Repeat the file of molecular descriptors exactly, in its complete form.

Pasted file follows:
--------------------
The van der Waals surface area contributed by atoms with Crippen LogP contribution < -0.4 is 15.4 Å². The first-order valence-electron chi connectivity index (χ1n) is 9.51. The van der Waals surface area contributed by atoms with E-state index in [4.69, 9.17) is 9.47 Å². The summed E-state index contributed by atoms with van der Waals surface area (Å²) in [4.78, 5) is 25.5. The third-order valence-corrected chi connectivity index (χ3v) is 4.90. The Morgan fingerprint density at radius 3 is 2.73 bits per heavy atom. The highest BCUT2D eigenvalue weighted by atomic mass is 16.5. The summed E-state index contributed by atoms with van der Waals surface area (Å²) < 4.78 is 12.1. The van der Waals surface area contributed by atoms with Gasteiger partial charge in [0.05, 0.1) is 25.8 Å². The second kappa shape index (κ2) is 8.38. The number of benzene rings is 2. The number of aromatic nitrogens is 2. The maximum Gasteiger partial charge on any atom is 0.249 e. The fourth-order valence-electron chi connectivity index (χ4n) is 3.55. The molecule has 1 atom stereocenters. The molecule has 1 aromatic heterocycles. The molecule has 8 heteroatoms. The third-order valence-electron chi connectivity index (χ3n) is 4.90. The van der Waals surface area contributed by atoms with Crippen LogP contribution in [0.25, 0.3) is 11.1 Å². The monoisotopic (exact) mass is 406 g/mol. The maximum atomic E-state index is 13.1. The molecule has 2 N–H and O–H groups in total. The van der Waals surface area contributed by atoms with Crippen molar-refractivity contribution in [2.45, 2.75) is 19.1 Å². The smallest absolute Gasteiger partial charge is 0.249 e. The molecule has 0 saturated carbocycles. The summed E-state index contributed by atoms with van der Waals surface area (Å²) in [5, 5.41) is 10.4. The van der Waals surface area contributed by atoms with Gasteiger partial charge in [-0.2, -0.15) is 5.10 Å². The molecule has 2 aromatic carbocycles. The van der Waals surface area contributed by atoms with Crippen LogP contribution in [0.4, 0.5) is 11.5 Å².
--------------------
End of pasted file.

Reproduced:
The van der Waals surface area contributed by atoms with Crippen LogP contribution < -0.4 is 15.4 Å². The first-order valence-electron chi connectivity index (χ1n) is 9.51. The van der Waals surface area contributed by atoms with E-state index in [4.69, 9.17) is 9.47 Å². The summed E-state index contributed by atoms with van der Waals surface area (Å²) in [4.78, 5) is 25.5. The third-order valence-corrected chi connectivity index (χ3v) is 4.90. The Morgan fingerprint density at radius 3 is 2.73 bits per heavy atom. The highest BCUT2D eigenvalue weighted by atomic mass is 16.5. The summed E-state index contributed by atoms with van der Waals surface area (Å²) < 4.78 is 12.1. The van der Waals surface area contributed by atoms with Gasteiger partial charge in [0.05, 0.1) is 25.8 Å². The second kappa shape index (κ2) is 8.38. The number of benzene rings is 2. The number of aromatic nitrogens is 2. The maximum Gasteiger partial charge on any atom is 0.249 e. The fourth-order valence-electron chi connectivity index (χ4n) is 3.55. The molecule has 1 atom stereocenters. The molecule has 1 aromatic heterocycles. The molecule has 8 heteroatoms. The third-order valence-electron chi connectivity index (χ3n) is 4.90. The van der Waals surface area contributed by atoms with Crippen LogP contribution in [0.25, 0.3) is 11.1 Å². The monoisotopic (exact) mass is 406 g/mol. The maximum atomic E-state index is 13.1. The molecule has 2 N–H and O–H groups in total. The van der Waals surface area contributed by atoms with Crippen molar-refractivity contribution in [2.45, 2.75) is 19.1 Å². The smallest absolute Gasteiger partial charge is 0.249 e. The molecule has 0 saturated carbocycles. The summed E-state index contributed by atoms with van der Waals surface area (Å²) in [5, 5.41) is 10.4. The van der Waals surface area contributed by atoms with Gasteiger partial charge in [-0.2, -0.15) is 5.10 Å². The molecule has 2 aromatic carbocycles. The van der Waals surface area contributed by atoms with Crippen LogP contribution in [0.4, 0.5) is 11.5 Å².